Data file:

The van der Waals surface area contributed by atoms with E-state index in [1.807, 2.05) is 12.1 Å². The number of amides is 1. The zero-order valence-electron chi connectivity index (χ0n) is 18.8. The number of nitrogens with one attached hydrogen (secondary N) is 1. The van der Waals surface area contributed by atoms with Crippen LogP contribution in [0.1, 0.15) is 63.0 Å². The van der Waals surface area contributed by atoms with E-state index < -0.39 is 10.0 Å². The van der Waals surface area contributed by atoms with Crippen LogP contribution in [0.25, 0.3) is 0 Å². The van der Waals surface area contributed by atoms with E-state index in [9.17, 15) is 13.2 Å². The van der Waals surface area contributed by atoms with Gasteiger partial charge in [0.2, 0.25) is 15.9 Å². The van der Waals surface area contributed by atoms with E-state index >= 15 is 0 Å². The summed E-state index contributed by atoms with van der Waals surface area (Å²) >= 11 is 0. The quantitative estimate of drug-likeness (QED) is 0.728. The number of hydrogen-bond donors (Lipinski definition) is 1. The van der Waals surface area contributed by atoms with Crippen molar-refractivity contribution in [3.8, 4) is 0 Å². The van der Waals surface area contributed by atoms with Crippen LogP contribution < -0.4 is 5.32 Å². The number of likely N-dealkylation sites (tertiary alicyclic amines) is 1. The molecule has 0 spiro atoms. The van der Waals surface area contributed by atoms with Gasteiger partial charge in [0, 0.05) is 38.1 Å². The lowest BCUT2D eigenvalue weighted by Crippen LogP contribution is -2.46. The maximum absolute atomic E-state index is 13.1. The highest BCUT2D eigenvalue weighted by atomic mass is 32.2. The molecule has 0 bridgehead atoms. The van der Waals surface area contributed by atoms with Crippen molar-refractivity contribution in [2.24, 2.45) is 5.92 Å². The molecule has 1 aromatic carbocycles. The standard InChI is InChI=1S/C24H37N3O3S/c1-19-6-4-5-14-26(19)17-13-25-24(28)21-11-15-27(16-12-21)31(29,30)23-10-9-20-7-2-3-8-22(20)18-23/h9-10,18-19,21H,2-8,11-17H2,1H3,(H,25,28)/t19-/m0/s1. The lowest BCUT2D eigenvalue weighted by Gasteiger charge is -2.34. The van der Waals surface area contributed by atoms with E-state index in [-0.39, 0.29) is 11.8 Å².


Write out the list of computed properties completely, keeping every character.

The van der Waals surface area contributed by atoms with E-state index in [1.807, 2.05) is 12.1 Å². The number of amides is 1. The zero-order valence-electron chi connectivity index (χ0n) is 18.8. The number of nitrogens with one attached hydrogen (secondary N) is 1. The van der Waals surface area contributed by atoms with Crippen LogP contribution in [0.1, 0.15) is 63.0 Å². The van der Waals surface area contributed by atoms with E-state index < -0.39 is 10.0 Å². The van der Waals surface area contributed by atoms with Crippen LogP contribution in [0.25, 0.3) is 0 Å². The van der Waals surface area contributed by atoms with E-state index in [9.17, 15) is 13.2 Å². The van der Waals surface area contributed by atoms with Gasteiger partial charge in [0.2, 0.25) is 15.9 Å². The van der Waals surface area contributed by atoms with E-state index >= 15 is 0 Å². The summed E-state index contributed by atoms with van der Waals surface area (Å²) >= 11 is 0. The quantitative estimate of drug-likeness (QED) is 0.728. The number of hydrogen-bond donors (Lipinski definition) is 1. The van der Waals surface area contributed by atoms with Crippen molar-refractivity contribution in [3.8, 4) is 0 Å². The van der Waals surface area contributed by atoms with Crippen LogP contribution < -0.4 is 5.32 Å². The number of likely N-dealkylation sites (tertiary alicyclic amines) is 1. The molecule has 0 spiro atoms. The van der Waals surface area contributed by atoms with Gasteiger partial charge in [0, 0.05) is 38.1 Å². The lowest BCUT2D eigenvalue weighted by Crippen LogP contribution is -2.46. The maximum absolute atomic E-state index is 13.1. The highest BCUT2D eigenvalue weighted by atomic mass is 32.2. The molecule has 0 bridgehead atoms. The van der Waals surface area contributed by atoms with Crippen molar-refractivity contribution in [2.24, 2.45) is 5.92 Å². The molecule has 1 aromatic carbocycles. The standard InChI is InChI=1S/C24H37N3O3S/c1-19-6-4-5-14-26(19)17-13-25-24(28)21-11-15-27(16-12-21)31(29,30)23-10-9-20-7-2-3-8-22(20)18-23/h9-10,18-19,21H,2-8,11-17H2,1H3,(H,25,28)/t19-/m0/s1. The lowest BCUT2D eigenvalue weighted by Gasteiger charge is -2.34. The van der Waals surface area contributed by atoms with E-state index in [-0.39, 0.29) is 11.8 Å².